The Nobel Peace Prize was announced this month and African women leaders were once again the recipients.
I came to admire the first African woman leader to win the coveted award, Wangari Maathai, after reading her book "Unbowed: A Memoir." My son recommended it to me after serving in the Peace Corps in Honduras.
Maathai wrote "Unbowed" two years after receiving the prize and recounts how she organized the Green Belt Movement of women who planted a green belt of trees around Kenya to improve their livelihoods by increasing their access to resources like firewood for cooking and clean water. Throughout her life, Maathai was “a great advocate for sustainability, equity, justice,” and women’s rights.
Unfortunately, she did not live to see two other African women awarded the Peace Prize. She died at 71, barely two weeks before two women from Liberia—the country’s president and economist Ellen Johnson Sirleaf, and peace activist Leymah Gbowee—were honored.
Sirleaf and Gbowee were cited for “their non-violent struggle for the safety of women and for women’s rights to full participation in peace-building work.” (They shared the prize with Tawakkol Karman from Yemen, who was seen as the “standard-bearer for the Arab Spring and the role of women in the Middle East.”) Again, the Nobel committee mentioned the African women’s work in extending women’s rights as worthy of admiration.
To have three women on one continent win Nobel Peace Prizes in less than a decade speaks volumes to me about African women leaders’ sense of purpose and resolve. They deserve our admiration—and the problems besetting ordinary African women deserve our attention and action. In fact, when it comes to their sexual well-being, African women face terrible, devastating odds.
Kristof—who wears his heart on his sleeve when reporting on sexual atrocities affecting women and girls worldwide—says that the epidemic often occurs in countries that have endured civil war: “The pattern is that after peace arrives, men stop shooting each other but continue to rape women and girls at staggering rates—and often at staggeringly young ages.”
He highlights the horrific consequences of rape on African women and girls. In one column, he reports on the rape of a tiny baby, two-and-a-half months old, in Sierra Leone. The baby died of internal injuries.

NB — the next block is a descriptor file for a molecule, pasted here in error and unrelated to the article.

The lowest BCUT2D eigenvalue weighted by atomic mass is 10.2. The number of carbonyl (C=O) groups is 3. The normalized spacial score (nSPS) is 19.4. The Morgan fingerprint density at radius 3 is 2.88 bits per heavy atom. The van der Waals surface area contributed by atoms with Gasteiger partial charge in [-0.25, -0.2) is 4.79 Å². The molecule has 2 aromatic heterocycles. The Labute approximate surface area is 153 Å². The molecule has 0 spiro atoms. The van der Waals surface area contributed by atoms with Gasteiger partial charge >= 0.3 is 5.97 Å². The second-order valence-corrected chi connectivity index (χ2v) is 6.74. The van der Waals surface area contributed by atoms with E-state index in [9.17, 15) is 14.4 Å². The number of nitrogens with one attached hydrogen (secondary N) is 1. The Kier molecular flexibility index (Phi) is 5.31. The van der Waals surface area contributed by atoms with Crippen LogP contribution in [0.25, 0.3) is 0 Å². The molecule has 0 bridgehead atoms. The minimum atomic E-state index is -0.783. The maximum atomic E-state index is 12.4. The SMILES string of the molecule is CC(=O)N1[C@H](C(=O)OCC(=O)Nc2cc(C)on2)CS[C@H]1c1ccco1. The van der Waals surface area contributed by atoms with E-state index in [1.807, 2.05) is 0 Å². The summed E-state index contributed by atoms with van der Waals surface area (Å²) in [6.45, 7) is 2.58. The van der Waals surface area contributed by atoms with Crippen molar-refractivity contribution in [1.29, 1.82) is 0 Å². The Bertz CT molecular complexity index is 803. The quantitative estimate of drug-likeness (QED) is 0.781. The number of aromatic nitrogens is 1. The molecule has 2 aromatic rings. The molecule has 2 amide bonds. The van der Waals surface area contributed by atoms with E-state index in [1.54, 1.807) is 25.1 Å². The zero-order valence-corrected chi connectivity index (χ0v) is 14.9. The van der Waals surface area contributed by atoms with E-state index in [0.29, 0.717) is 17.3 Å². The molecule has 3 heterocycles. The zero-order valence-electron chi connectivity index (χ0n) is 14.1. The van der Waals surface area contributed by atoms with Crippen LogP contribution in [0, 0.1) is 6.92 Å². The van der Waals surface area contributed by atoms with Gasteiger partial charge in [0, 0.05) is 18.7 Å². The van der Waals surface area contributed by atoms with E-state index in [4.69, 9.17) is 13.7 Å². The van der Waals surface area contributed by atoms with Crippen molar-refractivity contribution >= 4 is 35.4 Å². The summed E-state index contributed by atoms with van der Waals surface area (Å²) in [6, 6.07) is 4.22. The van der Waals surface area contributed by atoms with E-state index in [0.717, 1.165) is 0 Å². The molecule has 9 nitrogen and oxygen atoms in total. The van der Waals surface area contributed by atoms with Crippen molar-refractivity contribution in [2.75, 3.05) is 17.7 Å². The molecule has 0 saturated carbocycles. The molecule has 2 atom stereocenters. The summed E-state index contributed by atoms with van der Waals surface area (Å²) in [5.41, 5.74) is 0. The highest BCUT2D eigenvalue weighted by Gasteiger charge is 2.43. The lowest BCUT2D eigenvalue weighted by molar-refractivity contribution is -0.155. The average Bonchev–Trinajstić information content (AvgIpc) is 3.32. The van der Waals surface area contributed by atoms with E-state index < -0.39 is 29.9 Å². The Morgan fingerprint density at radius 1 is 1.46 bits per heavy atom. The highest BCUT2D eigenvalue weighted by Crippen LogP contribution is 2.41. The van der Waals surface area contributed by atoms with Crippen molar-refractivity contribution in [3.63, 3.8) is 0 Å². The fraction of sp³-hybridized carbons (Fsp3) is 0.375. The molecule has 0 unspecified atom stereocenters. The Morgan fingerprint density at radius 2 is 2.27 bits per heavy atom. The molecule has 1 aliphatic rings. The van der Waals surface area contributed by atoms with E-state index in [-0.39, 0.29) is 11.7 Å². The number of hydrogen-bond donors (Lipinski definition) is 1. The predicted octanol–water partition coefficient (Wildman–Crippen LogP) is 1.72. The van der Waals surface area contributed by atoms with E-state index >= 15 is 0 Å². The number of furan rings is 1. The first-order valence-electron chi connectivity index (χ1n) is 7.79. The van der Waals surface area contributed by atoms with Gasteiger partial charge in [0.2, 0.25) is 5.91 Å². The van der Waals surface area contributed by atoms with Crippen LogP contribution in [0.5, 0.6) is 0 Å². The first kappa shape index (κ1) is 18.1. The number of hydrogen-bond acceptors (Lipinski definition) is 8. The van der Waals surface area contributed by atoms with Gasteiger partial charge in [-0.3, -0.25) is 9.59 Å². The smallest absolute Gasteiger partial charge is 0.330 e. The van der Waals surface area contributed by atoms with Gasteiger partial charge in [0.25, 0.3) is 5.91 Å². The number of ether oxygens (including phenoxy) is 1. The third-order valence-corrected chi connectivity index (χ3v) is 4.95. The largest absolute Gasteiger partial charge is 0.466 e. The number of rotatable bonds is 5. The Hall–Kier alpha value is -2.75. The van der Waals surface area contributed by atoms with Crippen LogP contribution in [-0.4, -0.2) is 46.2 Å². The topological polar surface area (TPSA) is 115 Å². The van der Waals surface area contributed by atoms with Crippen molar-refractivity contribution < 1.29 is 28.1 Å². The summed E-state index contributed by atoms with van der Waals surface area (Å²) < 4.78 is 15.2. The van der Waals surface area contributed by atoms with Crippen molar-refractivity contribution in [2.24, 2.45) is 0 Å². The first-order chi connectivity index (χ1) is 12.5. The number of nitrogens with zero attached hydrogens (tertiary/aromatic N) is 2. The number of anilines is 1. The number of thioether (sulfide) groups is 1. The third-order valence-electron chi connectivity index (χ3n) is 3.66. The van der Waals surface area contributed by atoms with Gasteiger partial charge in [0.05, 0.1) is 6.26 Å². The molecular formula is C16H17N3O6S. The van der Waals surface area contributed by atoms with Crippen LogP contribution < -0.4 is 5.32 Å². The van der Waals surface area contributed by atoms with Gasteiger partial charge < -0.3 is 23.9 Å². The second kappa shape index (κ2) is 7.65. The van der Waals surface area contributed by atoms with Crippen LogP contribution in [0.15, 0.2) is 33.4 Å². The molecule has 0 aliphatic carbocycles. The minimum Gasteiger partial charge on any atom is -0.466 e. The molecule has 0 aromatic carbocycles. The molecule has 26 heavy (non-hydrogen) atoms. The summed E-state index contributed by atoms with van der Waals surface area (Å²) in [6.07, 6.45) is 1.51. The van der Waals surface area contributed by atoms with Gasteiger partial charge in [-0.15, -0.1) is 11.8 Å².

According to Kristof, the International Rescue Committee, which runs the rape center in Freetown, the capital, estimates that “26 percent of the rape victims it treats are 11 years old or younger.”
Among the horrific consequences of rape that many females suffer are fistulas, “an abnormal connection between an organ, vessel, or intestine and another structure,” which can cause permanent incontinence and other bodily side-effects, if not properly and promptly treated by surgery."
The Fistula Foundation, which Kristof has praised for its good work funding hospitals that specialize in fistula repairs in 14 African countries, reports that the Panzi Hospital in the Democratic Republic of Congo is “the country’s leading treatment center of victims of sexual violence and of fistulas.”
The Foundation’s annual report singles out Panzi’s founder, African gynecologist Dr. Denis Mukwege, for his courage and strength in “helping many women who suffer from fistula receive the care they need and deserve.” Dr. Mukwege wears a badge on his white coat, given to him by a Jewish organization, that is inscribed, “Don’t stand idly by.”
Neither should we who care about African women’s and girls’ lives.
There are steps we can take to help end this epidemic of sexual violence. Kristof recommends that we immediately lobby our Congressional representatives to reintroduce and pass the “International Violence against Women Act of 2010 (H.R. 4592).” He says that even if this legislation becomes law, “it would take modest steps to raise the profile of such violence.” He believes that some action is better than no action and seems willing to settle for incremental progress for rape survivors.
Modest steps? How many more babies and little children will be raped if we promote only small advances to raise the level of awareness and allow this horrific violence to continue unabated in many African countries?
I will call my senators and congressman and lobby for passage of the International Violence against Women Act and ask them to strengthen some of the provisions in the bill so the effects will be more than modest.
Perhaps you will, too.
I will send a contribution to the Panzi Hospital to help support the work of Dr. Mukwege.
Perhaps you will, too.